Periodic leaking around the cupola’s interior light well had occurred since the home’s initial construction. In a DYI effort to remedy the situation, the homeowners removed stained drywall, but encountered water-damaged framing. That’s when they called us.
We began our investigation by removing the outer, plywood-clad finish base of the cupola. We found the copper roof-to-wall flashing had been reverse-flashed, with the copper placed on the outer surface of peel-and-stick.
Another red flag was that sheathing behind the peel-and-stick at the top of the base felt spongy, prompting us to demo the upper portion of the cupola.
During our inspection, the clients informed us the original builder agreed to “remedy” the initial leaking by retrofitting a piece of ¾-inch quarter-round trim around the windows on the exterior, rendering the awnings inoperable.
When we removed the existing corner boards and wrap-around sill, we discovered the previous builder omitted critical, transitional flashing between the cupola’s upper portion and its wider base.
The upper portion’s WRB drained onto the exposed, stepped-out base framing, turning this handsome architectural feature into a conduit for water. Also, cracks along a site-applied 5/4-square sill trim appeared to be the likely water entry points. See detail 1.
The Fix. Our plan was to rebuild the cupola’s base in place, salvaging as much of the existing structure as possible. Starting where the damage was the worst, we carefully removed the deteriorated material a little at a time to keep the cupola stable.
Fortunately, the demolition work was largely confined to the upper part of the base and to the exterior side. On the heavily damaged sides of the cupola, the framing was cut back to structurally sound wood. Two-by stock was spliced to the remaining framing.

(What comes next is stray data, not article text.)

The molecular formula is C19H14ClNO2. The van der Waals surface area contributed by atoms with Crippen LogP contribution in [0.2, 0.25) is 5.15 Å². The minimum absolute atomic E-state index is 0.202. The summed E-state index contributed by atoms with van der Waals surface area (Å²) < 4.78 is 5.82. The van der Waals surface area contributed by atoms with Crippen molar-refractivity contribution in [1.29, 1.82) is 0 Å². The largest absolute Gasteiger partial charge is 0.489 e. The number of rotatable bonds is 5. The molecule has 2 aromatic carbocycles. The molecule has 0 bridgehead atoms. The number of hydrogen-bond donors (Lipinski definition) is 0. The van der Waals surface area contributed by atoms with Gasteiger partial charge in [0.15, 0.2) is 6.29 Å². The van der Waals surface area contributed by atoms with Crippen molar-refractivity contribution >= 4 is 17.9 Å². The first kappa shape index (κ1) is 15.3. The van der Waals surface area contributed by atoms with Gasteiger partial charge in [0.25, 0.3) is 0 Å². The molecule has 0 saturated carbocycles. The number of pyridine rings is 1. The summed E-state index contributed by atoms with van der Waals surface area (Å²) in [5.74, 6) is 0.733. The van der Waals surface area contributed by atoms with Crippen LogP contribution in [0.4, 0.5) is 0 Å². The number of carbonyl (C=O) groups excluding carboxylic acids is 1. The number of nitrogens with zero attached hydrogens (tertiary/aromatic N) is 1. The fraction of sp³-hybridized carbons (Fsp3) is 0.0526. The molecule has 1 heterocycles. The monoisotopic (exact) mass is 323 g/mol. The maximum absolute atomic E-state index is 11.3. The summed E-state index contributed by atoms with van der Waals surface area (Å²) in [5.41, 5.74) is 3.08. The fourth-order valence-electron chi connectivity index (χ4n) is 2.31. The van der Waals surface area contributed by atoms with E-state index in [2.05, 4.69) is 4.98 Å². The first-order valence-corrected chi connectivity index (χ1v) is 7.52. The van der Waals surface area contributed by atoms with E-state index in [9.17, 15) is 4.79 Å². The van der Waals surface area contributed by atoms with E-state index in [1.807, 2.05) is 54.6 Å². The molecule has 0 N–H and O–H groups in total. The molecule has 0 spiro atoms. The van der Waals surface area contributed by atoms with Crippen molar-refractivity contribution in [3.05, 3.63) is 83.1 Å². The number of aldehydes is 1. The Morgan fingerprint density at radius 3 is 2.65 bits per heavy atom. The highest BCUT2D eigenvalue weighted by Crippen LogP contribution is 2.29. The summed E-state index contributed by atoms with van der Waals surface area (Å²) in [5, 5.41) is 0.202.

The existing windows didn’t need to be replaced, which saved us from having to do any interior trim or drywall work. The seam between the awning’s sill and site-applied 5/4 trim was a likely water entry point and caused slight rot to the factory sill. See detail 1.
We covered the base sheathing with peel-and-stick, lapping the existing copper roof-to-wall flashing. Zip System Stretch Tape was used to seal the base’s 2-inch-wide step-out, then we dry-fit a new “through-sill” to help determine the finish elevation of the top of the cupola base. See detail 2.
For the cupola base’s cladding, we cut the triangular shapes out of a 5/8-inch 4x8 sheet of PVC by Koma, fastened them with screws at trim locations, and glued trim pieces on top to hide the fasteners.
The awning’s sill was cut back approximately to where its operable hardware was concealed. Then, aluminum pan flashing was slipped under the existing sill about an inch, run up walls on either side of the awning.
The through-sill solved the problem with the leaky seam between the existing factory-applied sill and trim; the window sash’s weatherstripping now sits on top of a solid piece of Boral. For the wall trim and corner boards, we used 5/4 Boral to match the existing salvaged cedar stock.
A wrap-around sill, formed from 2-by Boral stock, was installed. We fastened it only at the mitered corners and set it in sealant, providing gaps in the sealant for drainage. Then, we installed Boral “through-sills” on top of the wrap-around sill, which we butted up against the existing awning’s altered frame. See detail 2.
The carriage-house garage is attached to a house that sits up on a high, exposed site and the cupola’s prominent location on the roof subjects it to a regular pummeling of wind and rain. Each layer of new trim was designed to shed water away from the cupola and under each layer we installed an appropriate flashing.